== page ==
How the notion first arose and where, are points of great difficulty. Brand discusses the question at great length, gives many recorded opinions, but leaves it unsolved. He places its origin according to the earliest data he produces at the time of the Crusades; but Jorio declares the ancient Greeks to have used the horns, and also the gesture, in the same signification as at present: further, he dwells on the extreme antiquity of the use of the fingers as representing them. He considers the cornucopia of Amalthea the she-goat, the symbol of abundance, to have been an amulet. 412a Also he places the Rhyton of Dionysus in the same category, as well as the musical horn; and he winds up by declaring that their signification "è particolarmente di amuleto contro del fascino." He describes the various amulet horns, their shapes, their being deprived of all ornament except at the point, their mode of attachment or suspension, their representation in (ancient) pictures and bronzes accompanied by the phallus, especially at Herculaneum, where they appear also upon the household utensils (arnese). He also refers
to the horns found among the fruits depicted on the walls of Pompeii, and says that "our Neapolitan fruiterers," who display their goods so openly outside their shops, "never fail to place among them a fine pair of horns, for the purpose of keeping off other folk's envy, evil eyes, fascination." 413
He refers to the only two isolated horns of metal discovered, one of bronze, the other of iron; both are solid, and so could never have been cups, and consequently they could have been of no use except for suspension. He also describes the heads of two oxen, from the mouths of which proceeds the phallus. The latter are referred to and depicted by Jahn, Taf. V. Another bronze from Herculaneum, no longer to be seen in the Royal Museum, is an ox's head, intended for suspension, on which are grouped three half-moons and three phalli.
Jorio describes at length, in much detail, a plaster (intonaco) from Herculaneum in which one of the male figures is making the mano cornuta with the left hand. He gives his full reasons why the figure is not intending insult, or for any of the other purposes (than the protective) to which the gesture is applied, and concludes the long discussion by declaring that "at such an action, one of our Neapolitans would not have hesitated a moment to exclaim: Benedica! mal-uocchie non ce pozanno!" He says the Museum has abundant examples of this gesture as an amulet contro al fascino, and concludes with: "In the vast field of amulets, every one was known to the ancients, and the moderns have not added thereto one single Corno." 414
Again, the sixth century mosaics 415 of Ravenna give us further illustrations. In Fig. 113 the remarkable hand appearing from the clouds, representing the Almighty, is very plainly in the position we have been considering, and looking at the scene in which
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FIG. 113.--From San Vitale, Ravenna. Mosaic of the sixth century.
it occurs we cannot but regard it as a feature of great importance. In the same church and in others at Ravenna the hand is seen coming out of the clouds,
especially in the scenes of Abraham's sacrifice of Isaac (Fig. 116), and of Moses putting off his shoes before the burning bush (Fig. 117); but in no other
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A bull standing and fully represented, as the symbol of St. Luke (Fig. 114), is very rarely seen; the saint himself is shown very conspicuously making the well-known gesture as if to guard both himself and his bull from the assaults of evil eyes.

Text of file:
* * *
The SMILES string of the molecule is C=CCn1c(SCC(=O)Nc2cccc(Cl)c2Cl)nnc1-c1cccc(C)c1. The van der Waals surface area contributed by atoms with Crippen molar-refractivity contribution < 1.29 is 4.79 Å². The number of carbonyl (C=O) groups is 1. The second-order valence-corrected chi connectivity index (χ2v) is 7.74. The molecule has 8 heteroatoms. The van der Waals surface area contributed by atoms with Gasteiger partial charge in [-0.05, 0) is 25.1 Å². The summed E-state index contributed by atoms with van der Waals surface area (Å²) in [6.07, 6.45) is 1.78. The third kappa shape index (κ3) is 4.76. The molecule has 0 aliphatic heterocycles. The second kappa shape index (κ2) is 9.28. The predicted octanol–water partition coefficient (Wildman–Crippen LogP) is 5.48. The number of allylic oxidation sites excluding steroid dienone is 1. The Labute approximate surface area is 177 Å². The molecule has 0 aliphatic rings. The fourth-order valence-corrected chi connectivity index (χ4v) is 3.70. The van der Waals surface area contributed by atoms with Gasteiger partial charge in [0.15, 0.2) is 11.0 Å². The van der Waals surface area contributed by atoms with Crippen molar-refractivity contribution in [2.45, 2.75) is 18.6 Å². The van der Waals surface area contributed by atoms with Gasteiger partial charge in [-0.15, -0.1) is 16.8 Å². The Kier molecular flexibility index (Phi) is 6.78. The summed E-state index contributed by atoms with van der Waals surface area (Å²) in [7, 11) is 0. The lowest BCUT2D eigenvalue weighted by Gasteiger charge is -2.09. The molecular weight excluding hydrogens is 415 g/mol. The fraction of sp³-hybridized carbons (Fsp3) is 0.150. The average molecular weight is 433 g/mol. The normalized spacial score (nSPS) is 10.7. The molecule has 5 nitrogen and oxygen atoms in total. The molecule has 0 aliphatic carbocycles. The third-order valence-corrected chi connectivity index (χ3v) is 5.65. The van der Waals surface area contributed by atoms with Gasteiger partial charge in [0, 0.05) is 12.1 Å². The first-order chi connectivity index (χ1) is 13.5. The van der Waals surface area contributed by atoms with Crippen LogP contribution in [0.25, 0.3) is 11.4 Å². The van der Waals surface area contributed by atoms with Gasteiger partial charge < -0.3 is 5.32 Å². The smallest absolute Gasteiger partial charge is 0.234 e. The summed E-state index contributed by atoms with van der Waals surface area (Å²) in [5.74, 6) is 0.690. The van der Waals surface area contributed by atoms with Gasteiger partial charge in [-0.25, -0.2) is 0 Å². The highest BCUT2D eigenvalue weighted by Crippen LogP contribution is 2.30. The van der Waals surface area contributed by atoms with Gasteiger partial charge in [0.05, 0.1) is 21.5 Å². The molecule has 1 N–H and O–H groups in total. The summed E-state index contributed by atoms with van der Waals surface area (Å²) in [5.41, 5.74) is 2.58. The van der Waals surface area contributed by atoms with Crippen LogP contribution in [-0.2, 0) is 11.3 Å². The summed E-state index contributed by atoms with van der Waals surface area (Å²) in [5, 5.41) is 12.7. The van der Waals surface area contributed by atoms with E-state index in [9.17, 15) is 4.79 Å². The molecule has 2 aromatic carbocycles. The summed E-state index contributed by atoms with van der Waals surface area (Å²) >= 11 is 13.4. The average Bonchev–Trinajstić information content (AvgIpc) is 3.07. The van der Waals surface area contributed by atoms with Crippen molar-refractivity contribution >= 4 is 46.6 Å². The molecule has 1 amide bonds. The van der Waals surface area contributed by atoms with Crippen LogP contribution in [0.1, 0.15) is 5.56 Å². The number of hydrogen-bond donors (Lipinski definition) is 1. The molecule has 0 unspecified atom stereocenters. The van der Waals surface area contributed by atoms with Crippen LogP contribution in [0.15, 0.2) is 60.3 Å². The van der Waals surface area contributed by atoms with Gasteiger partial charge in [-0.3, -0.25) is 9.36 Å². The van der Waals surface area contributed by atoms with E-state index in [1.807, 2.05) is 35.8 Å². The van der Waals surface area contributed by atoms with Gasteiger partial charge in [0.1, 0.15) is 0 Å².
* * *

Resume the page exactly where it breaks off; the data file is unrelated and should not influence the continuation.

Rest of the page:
Fig. 115 is from a small brass statue of an Indian goddess, evidently of modern date, now in the County Museum at Taunton. The unmistakable position of both hands is a proof of the very widespread importance attached to the gesture of the mano cornuta, and is a convincing proof of what has been before remarked--that the gesture of the hands in ancient statues has a meaning, and is not, as in modern sculpture, dependent on the whim or taste of the artist. It is to be noted here also that this Indian statuette has one of the horned hands pointed down in true more Neopolitano.
When we see the same thing in the early Christian art of the sixth century at Ravenna, and in the present day pagan art of India, we are compelled to admit that symbolism is independent of religious faith, and that there is something in special positions of
the hands, which both pagan and Christian alike recognise.
The several gestures in the Ravenna mosaics are both interesting and remarkable;
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second, and fourth fingers extended, with the third or annularius closed upon the palm. The same position is depicted on the angel next but one on the right of our Lord enthroned, in the famous series at San Apollinare Nuova. 416 Again, in
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Fig. 116.--From San Vitale, Ravenna.
the scene of the three men entertained by Abraham (Fig. 116), supposed to represent the three Persons of the Holy Trinity, they are severally making all three of the gestures described. Two are raising the right hand in the act of blessing, of whom the central figure makes the orthodox Greek
sign, while the personage on his left makes the Western sign, and the third shows the open hand. The position of the thumb
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It is certain that these gestures are intentionally depicted, and also that they denote sacerdotal rank; for later, by many centuries, we find the same thing in the Giotto frescoes at Assisi. There Saint Francis is painted with his hands displayed so as to exhibit the stigmata, but, inasmuch as he was never a priest, his hands are simply crossed upon his breast; while a mitred bishop, in the next panel, has his right hand lifted in the benedictory gesture, which by that time had become the only one used in the Western Church. 417